China won’t find it easy to achieve the annual 6.5 percent growth that has been targeted for the next five years, according to an economist.
The new growth goal that has been outlined under the 13th Five-Year Plan, which covers the period 2016 to 2020, could be a challenge in view of numerous potential headwinds, says Tse Kwok-leung, head of economics and strategic planning department at Bank of China (Hong Kong) Ltd.
Exports downturn, industrial over-capacity and local government debt woes are among the factors that could constrain the nation’s economic expansion, the Hong Kong Economic Journal quoted Tse as saying.
More than headline growth, the more important task for Beijing is to double the per capita income of urban residents and the gross domestic product by 2020 from the 2010 levels, he said.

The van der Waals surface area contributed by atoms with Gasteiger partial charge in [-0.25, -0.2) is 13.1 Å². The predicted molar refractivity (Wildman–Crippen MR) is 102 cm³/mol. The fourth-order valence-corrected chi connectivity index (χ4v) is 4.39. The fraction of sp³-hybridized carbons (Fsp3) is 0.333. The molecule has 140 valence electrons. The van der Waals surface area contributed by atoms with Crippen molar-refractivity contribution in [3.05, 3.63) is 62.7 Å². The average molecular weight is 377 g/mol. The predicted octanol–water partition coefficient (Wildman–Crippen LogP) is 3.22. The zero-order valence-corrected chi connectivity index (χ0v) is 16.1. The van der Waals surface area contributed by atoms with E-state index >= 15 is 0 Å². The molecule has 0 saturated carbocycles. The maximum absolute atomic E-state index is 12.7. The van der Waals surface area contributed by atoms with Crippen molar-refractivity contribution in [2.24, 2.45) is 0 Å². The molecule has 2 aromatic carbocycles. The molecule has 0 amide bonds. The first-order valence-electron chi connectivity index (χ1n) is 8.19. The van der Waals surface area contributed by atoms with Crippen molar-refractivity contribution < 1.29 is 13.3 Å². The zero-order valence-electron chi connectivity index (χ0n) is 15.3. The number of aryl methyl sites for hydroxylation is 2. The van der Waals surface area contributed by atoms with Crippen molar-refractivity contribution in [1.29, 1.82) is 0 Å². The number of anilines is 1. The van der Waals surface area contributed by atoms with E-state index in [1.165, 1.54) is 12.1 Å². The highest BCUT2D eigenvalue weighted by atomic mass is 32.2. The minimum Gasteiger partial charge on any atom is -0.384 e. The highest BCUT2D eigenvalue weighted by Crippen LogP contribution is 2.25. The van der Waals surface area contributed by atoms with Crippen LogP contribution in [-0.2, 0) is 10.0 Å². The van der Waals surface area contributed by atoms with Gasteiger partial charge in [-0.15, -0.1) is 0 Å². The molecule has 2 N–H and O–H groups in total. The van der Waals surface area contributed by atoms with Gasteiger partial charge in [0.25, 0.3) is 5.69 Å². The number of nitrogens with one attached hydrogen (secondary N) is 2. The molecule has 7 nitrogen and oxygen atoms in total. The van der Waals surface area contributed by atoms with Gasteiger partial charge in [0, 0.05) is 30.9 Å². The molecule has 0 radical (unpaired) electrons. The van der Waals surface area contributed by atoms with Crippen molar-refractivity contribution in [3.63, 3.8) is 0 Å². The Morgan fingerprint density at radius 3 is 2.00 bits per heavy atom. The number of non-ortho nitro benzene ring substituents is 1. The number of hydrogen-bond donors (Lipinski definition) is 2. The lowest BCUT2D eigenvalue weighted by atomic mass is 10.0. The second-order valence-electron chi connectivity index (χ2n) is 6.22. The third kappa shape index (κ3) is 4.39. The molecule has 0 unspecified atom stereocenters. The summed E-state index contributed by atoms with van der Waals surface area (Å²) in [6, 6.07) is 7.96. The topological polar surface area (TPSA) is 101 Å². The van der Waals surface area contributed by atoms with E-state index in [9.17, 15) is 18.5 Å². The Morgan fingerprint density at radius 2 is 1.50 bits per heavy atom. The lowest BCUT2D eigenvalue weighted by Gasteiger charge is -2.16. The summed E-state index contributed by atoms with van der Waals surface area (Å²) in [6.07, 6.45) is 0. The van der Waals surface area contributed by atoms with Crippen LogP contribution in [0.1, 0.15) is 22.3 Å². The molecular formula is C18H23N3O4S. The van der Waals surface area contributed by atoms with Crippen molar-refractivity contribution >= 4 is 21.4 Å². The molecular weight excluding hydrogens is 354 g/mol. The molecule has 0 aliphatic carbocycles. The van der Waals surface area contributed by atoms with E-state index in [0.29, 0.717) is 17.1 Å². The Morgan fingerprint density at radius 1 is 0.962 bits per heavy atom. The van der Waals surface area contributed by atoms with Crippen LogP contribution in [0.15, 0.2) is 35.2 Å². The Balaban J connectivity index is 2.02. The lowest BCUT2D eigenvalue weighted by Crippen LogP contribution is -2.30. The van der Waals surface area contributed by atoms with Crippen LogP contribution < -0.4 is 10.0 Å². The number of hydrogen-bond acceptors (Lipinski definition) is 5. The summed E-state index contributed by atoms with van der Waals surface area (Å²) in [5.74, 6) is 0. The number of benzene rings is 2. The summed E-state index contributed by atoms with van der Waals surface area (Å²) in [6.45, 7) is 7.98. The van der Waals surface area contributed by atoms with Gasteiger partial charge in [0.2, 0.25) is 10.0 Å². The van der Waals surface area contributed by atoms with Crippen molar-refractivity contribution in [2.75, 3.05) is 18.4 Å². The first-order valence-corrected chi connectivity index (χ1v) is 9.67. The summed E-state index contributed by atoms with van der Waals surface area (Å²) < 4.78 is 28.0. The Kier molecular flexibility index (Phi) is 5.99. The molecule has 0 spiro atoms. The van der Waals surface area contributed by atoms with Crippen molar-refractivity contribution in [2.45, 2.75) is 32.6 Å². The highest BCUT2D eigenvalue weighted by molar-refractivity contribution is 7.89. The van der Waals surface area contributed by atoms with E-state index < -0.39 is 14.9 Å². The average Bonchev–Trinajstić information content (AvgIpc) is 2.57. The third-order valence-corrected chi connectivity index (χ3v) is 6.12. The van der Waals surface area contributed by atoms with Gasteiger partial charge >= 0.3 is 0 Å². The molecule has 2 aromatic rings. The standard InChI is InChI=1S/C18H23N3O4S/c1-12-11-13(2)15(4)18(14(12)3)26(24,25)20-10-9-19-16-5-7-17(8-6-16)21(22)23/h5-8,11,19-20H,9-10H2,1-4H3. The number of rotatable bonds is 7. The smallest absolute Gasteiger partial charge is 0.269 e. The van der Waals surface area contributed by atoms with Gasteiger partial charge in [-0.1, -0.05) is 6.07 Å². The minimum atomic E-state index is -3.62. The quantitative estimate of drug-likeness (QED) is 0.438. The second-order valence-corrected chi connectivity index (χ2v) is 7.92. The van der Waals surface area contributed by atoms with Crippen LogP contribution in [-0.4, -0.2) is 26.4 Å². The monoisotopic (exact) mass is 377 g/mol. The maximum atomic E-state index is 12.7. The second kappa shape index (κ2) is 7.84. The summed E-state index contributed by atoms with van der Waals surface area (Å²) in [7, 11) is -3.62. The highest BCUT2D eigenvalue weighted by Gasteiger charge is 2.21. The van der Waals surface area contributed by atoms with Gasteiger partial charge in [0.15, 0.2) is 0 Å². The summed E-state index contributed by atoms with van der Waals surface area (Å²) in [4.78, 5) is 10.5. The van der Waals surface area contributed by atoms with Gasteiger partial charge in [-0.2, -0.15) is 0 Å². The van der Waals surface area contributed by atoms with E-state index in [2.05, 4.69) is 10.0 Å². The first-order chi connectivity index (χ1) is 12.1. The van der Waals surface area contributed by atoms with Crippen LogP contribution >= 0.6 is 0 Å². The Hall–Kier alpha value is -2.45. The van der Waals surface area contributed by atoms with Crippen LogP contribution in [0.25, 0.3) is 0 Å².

The key in such a leap lies in the restructuring of the economy and industrial upgrades, which can help the nation transform to the early stage of a developed country from a developing country, Tse said.
It is hoped that China will have per capita GDP of US$7,800 at the end of this year and more than US$12,000 by 2020.
In other comments, Tse said Hong Kong’s prospects with regard to being an international hub for the renminbi will depend on whether the Chinese currency manages to gain global status.
One cannot take anything for granted, he said, citing the problems in the offshore yen market in the past after Japan’s economic troubles.
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